Also, the script mentions that a bunch of people in the comic should look like "punks", since nobody actually looks like that either this was an early version of the script that they moved away from, Bendis is referring to all young people as punks (ie. Bendis is old), or Maleev has never seen an actual punk in his life. Also also, the cover sexualizes Scarlet in a kind of creepy way that isn't actually in the comics themselves. I'm not sure if that's good or bad or somewhere in between.

Even ignoring all of that (the good and the bad), it becomes incredibly hard to recommend the first volume of a series when there is no conclusion, and the end doesn't seem to be coming any time soon. In the two and a half years since this book was published a grand total of two more issues have come out.  It's not as though Bendis doesn't write many comics, he regularly has five or six out in a single month, and he's still a big star with Marvel so it's not like he couldn't do this series if he wanted to. Maybe that's the thing though, perhaps he knows that Marvel won't always be willing to give him this much work so he should just go with it for as long as possible. I mean, he's got his whole life ahead of him to write stuff like this, so why not spend a few years/decades earning six figures writing X-Men comics? (Of course I'm sure it didn't help that Bendis and Maleev did 12 issues of Moon Knight from 2011-2012.)

Friday, December 27, 2013

YALSA top ten 2007: Castle Waiting Volume 1

Castle Waiting (Volume 1)

Written and illustrated by Linda Medley.  
Published by Fantagraphics (2006)

I'd read some of Castle Waiting ages ago. What issues, I'm not sure, but I think I pulled at least three or four out of a dollar bin back when I was an undergrad (ie. forever ago). I remember liking it fine, though never bothering to seek out more (of course, I don't think it was even really that easy to seek out more before this collection came out).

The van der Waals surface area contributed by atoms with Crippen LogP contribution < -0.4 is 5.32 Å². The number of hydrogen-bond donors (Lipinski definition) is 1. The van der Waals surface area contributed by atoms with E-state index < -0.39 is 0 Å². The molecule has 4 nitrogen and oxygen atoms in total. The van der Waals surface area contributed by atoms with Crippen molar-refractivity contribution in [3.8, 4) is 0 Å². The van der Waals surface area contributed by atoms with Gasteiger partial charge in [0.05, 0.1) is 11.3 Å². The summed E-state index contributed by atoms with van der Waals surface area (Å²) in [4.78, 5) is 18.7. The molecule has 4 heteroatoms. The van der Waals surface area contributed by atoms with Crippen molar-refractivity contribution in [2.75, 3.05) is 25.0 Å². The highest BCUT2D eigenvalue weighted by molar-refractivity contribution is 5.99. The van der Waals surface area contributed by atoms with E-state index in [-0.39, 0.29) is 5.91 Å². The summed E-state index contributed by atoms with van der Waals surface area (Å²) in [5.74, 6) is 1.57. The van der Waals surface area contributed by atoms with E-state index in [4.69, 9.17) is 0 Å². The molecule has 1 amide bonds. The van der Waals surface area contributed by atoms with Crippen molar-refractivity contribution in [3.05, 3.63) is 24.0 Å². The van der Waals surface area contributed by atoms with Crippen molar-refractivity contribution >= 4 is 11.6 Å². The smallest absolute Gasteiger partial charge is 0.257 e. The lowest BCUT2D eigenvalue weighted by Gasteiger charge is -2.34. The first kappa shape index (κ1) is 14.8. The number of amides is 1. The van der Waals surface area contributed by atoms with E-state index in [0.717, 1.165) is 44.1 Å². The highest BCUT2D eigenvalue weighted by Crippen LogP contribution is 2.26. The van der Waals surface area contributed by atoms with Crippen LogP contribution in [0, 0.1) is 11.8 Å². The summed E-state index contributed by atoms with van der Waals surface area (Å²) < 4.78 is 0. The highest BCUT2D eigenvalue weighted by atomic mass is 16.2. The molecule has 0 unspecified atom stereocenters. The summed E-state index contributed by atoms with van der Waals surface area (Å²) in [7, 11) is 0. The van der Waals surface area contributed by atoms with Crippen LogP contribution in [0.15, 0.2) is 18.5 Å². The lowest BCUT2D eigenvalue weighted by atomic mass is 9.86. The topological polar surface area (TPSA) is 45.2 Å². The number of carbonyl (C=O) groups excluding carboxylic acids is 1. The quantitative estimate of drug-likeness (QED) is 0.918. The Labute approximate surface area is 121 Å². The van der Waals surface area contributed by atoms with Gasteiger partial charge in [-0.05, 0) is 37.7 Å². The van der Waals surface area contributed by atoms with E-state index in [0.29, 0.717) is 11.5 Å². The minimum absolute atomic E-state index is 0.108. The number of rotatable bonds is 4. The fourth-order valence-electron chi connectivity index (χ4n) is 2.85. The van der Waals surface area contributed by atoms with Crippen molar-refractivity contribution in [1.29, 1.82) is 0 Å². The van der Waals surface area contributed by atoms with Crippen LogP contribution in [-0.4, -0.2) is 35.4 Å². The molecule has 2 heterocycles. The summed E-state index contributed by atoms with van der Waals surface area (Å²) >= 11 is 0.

This is a big, fat collection of comics, and it's kind of interesting to see how they were released originally. Medley originally self published the first few issues of Castle Waiting in the late '90s after receiving a Xeric Grant. Then in 2000 Jeff Smith's Cartoon Books released a few issues (who knew they published anything other than Jeff Smith comics?), then it was self published again, then Fantagraphics picked it up. Geeze. Maybe the weird and haphazard way this book was released (with many gaps) explains the kind of strange way that the series unfolds.

The first three issues retell the sleeping beauty fairytale, then all of that is completely ignored and we jump forward like 80 years or something. It seems sort of strange to me that you could read this series without the first three issues and you wouldn't lose anything. I guess Medley published her original story, and decided to just use the same title or something. I dunno.

There are then several issues that seem like they're what the series is "really" about. A pregnant woman arrives at the castle, which now serves as a refuge for various oddball characters. The castle is at this point a place where anyone can come and stay, though it appears that it's at the end of its life as there are few inhabitants and much of the castle is now abandoned.